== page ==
Family Justice Courts launch cheaper and faster way for users to file applications

A staff member of the Family Justice Courts demonstrates the new online system, the integrated Family Application Management System (iFAMS), at the Supreme Court on Oct 2, 2019.
A staff member of the Family Justice Courts demonstrates the new online system, the integrated Family Application Management System (iFAMS), at the Supreme Court on Oct 2, 2019.PHOTO: GIN TAY

SINGAPORE - It will be more convenient and affordable for court users to file various family court applications, such as that for deputyship powers, through an electronic case management system.

With the Integrated Family Application Management System (iFAMS) Mental Capacity Act Module, it will be easier, cheaper and faster to apply for deputyship powers, the Family Justice Courts (FJC) announced on Wednesday morning (Oct 2).

Under the Mental Capacity Act, a deputy is a court-appointed individual, often a family member, who is granted specific powers to make decisions for the welfare of the person who lacks mental capacity.

The new system allows for straightforward and uncontested deputyship applications to be filed using a simplified track.

Under this simplified track, an applicant can go to the iFAMS portal from the convenience of their home to apply for certain deputyship powers, such as to withdraw money from the bank account of the person – who has his lost mental capacity – to pay for his expense.

It costs $40 to file an application under iFAMS.

Before this iFAMS module, applicants would have to travel to a CrimsonLogic Service Bureau, which is located at the Supreme Court Building and at Chinatown Point, to file the application.

 

And it cost between $150 to $200 to file an application for a similar case under the old system.

Besides, the processing time is now faster. With the iFAMS system, it takes within three weeks from the time an application is filed to when an order is issued, down from between two to three months under the old system.

Last year, there were 478 Mental Capacity Act applications and most of them were for the appointment of deputyship.

Besides those seeking deputyship powers, other groups of court users will also benefit from new modules in the iFAMS system.

They include those who defaulted on their maintenance payments, were ordered to pay up and have to bring their proof of payment to court.

But under the iFAMS Remote Show Payment module, they can take a picture of their proof of payment, such as a bank transfer, and submit it through the iFAMS portal.

This new iFAMS module will be piloted from this month for six months for some cases, such as those who cannot attend court as they are travelling overseas for work.

Maintenance is a form of financial support and different groups can apply for maintenance under the Women’s Charter. They include divorced women asking for maintenance from their ex-husbands for their children, and married women seeking financial support from their husbands who have neglected or refused to provide them with reasonable support, according to the FJC website.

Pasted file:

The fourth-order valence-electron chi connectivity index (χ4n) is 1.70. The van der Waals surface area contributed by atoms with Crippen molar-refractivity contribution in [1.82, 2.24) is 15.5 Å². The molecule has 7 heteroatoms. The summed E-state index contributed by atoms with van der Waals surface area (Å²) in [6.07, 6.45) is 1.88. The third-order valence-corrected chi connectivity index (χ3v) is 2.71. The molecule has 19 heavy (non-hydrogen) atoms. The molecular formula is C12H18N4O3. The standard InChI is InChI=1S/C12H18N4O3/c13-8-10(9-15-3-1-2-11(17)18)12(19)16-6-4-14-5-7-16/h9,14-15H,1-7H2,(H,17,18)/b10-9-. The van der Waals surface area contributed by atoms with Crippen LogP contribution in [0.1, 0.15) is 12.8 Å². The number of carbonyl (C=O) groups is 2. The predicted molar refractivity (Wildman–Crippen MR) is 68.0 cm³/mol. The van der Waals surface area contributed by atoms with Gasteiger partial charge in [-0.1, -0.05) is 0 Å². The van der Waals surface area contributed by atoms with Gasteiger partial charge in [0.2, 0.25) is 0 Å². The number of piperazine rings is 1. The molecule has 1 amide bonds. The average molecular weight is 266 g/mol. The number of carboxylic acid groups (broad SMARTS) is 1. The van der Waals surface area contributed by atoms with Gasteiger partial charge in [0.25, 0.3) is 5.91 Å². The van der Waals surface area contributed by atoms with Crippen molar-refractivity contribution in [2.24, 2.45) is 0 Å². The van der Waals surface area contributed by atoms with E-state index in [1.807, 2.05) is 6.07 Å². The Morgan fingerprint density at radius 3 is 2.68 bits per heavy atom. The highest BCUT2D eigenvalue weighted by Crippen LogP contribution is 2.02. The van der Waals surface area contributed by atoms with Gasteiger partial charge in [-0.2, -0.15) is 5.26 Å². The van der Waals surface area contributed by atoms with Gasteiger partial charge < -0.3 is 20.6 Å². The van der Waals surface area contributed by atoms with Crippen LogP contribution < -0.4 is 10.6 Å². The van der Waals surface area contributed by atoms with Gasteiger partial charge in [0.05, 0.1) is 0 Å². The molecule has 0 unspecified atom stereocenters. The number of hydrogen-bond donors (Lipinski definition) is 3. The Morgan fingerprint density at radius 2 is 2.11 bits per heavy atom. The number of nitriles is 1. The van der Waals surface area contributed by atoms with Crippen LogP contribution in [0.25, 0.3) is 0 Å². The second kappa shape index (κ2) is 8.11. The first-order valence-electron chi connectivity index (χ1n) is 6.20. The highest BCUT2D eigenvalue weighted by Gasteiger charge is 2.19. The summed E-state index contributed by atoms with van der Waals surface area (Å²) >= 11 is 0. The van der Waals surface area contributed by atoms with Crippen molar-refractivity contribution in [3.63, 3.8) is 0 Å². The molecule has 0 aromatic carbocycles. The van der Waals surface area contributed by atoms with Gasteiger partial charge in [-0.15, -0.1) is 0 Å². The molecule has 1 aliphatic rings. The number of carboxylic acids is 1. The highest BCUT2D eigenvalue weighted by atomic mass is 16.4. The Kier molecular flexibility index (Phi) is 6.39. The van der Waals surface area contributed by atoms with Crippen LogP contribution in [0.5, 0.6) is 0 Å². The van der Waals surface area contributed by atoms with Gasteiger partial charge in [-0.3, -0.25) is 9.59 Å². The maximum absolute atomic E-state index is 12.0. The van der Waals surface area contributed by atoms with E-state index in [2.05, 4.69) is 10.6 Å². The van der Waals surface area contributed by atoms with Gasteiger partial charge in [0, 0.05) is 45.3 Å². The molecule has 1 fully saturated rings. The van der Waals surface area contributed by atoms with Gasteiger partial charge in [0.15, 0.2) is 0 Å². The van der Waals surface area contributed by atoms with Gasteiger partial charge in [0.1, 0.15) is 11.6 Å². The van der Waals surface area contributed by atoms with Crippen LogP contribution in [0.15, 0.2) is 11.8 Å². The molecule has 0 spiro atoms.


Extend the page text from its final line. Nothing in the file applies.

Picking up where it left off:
Then, there is the new iFAMS Offer to Resolve module where parties can ask for a specified sum in maintenance after the application for maintenance is filed.

For example, one party can ask for a certain sum of maintenance and the other party can accept the sum requested for or make a counter-offer. This is known as an offer.

Those involved can still do this negotiation through their lawyers, but the new online module, which is in its pilot phase, gives them the convenience of making these offers themselves and saving the legal fees, among other advantages.

They can also make offers for certain variations when it comes to maintenance, such as for a larger or smaller sum, through the iFAMS Offer to Resolve module.

There were 4,712 maintenance applications last year.

Lawyer Lim Chong Boon said the new iFAMS module helps divorcing couples as they, for example, do not need to hire a lawyer each time they want to change the sum of maintenance given. This is because they can do it themselves through the portal.

At the Family Justice Practice Forum on Wednesday, the FJC’s Presiding Judge Debbie Ong said that a recent survey by the FJC and the Law Ministry of lawyers and court users found that a large majority had positive views of the family law reforms.

For example, 82 per cent of lawyers and 96 per cent of court users found that there is greater effectiveness in the courtroom with the docketing system.

This system refers to cases which are assigned to designated judges so they are more familiar with the issues those involved face and the judge can manage the case from start to end, bringing about better outcomes for these parties who may have multiple applications and proceedings in court.